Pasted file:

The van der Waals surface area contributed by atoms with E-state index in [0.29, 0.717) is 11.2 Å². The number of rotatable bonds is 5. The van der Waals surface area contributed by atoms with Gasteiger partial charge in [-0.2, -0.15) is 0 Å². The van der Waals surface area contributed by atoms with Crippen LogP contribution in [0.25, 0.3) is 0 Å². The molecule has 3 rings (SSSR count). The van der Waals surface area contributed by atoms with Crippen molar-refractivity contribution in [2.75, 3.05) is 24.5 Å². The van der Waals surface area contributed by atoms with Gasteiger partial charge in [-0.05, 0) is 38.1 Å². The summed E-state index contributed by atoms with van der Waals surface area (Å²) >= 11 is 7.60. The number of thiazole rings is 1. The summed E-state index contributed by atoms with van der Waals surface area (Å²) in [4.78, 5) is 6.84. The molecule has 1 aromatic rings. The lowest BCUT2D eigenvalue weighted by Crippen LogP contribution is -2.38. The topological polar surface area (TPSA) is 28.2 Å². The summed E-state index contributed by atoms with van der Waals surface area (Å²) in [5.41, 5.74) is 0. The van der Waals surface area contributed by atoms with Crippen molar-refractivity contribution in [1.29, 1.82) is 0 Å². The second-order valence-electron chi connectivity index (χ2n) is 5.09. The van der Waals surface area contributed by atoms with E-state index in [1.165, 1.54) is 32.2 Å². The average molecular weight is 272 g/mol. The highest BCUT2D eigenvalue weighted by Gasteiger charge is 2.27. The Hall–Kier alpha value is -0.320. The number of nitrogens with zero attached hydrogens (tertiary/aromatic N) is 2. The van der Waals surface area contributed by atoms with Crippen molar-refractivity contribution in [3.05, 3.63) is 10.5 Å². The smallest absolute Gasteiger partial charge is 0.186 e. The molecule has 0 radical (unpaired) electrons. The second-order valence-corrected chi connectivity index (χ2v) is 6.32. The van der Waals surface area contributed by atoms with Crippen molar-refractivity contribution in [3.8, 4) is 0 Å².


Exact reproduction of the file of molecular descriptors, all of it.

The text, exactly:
The van der Waals surface area contributed by atoms with E-state index in [0.29, 0.717) is 11.2 Å². The number of rotatable bonds is 5. The van der Waals surface area contributed by atoms with Gasteiger partial charge in [-0.2, -0.15) is 0 Å². The van der Waals surface area contributed by atoms with Crippen LogP contribution in [0.25, 0.3) is 0 Å². The molecule has 3 rings (SSSR count). The van der Waals surface area contributed by atoms with Crippen molar-refractivity contribution in [2.75, 3.05) is 24.5 Å². The van der Waals surface area contributed by atoms with Gasteiger partial charge in [-0.05, 0) is 38.1 Å². The summed E-state index contributed by atoms with van der Waals surface area (Å²) >= 11 is 7.60. The number of thiazole rings is 1. The summed E-state index contributed by atoms with van der Waals surface area (Å²) in [4.78, 5) is 6.84. The molecule has 1 aromatic rings. The lowest BCUT2D eigenvalue weighted by Crippen LogP contribution is -2.38. The topological polar surface area (TPSA) is 28.2 Å². The summed E-state index contributed by atoms with van der Waals surface area (Å²) in [5.41, 5.74) is 0. The van der Waals surface area contributed by atoms with Crippen molar-refractivity contribution in [1.29, 1.82) is 0 Å². The second-order valence-electron chi connectivity index (χ2n) is 5.09. The van der Waals surface area contributed by atoms with E-state index in [1.165, 1.54) is 32.2 Å². The average molecular weight is 272 g/mol. The highest BCUT2D eigenvalue weighted by Gasteiger charge is 2.27. The Hall–Kier alpha value is -0.320. The number of nitrogens with zero attached hydrogens (tertiary/aromatic N) is 2. The van der Waals surface area contributed by atoms with Crippen molar-refractivity contribution in [3.05, 3.63) is 10.5 Å². The smallest absolute Gasteiger partial charge is 0.186 e. The molecule has 0 radical (unpaired) electrons. The second-order valence-corrected chi connectivity index (χ2v) is 6.32. The van der Waals surface area contributed by atoms with Crippen molar-refractivity contribution in [3.8, 4) is 0 Å².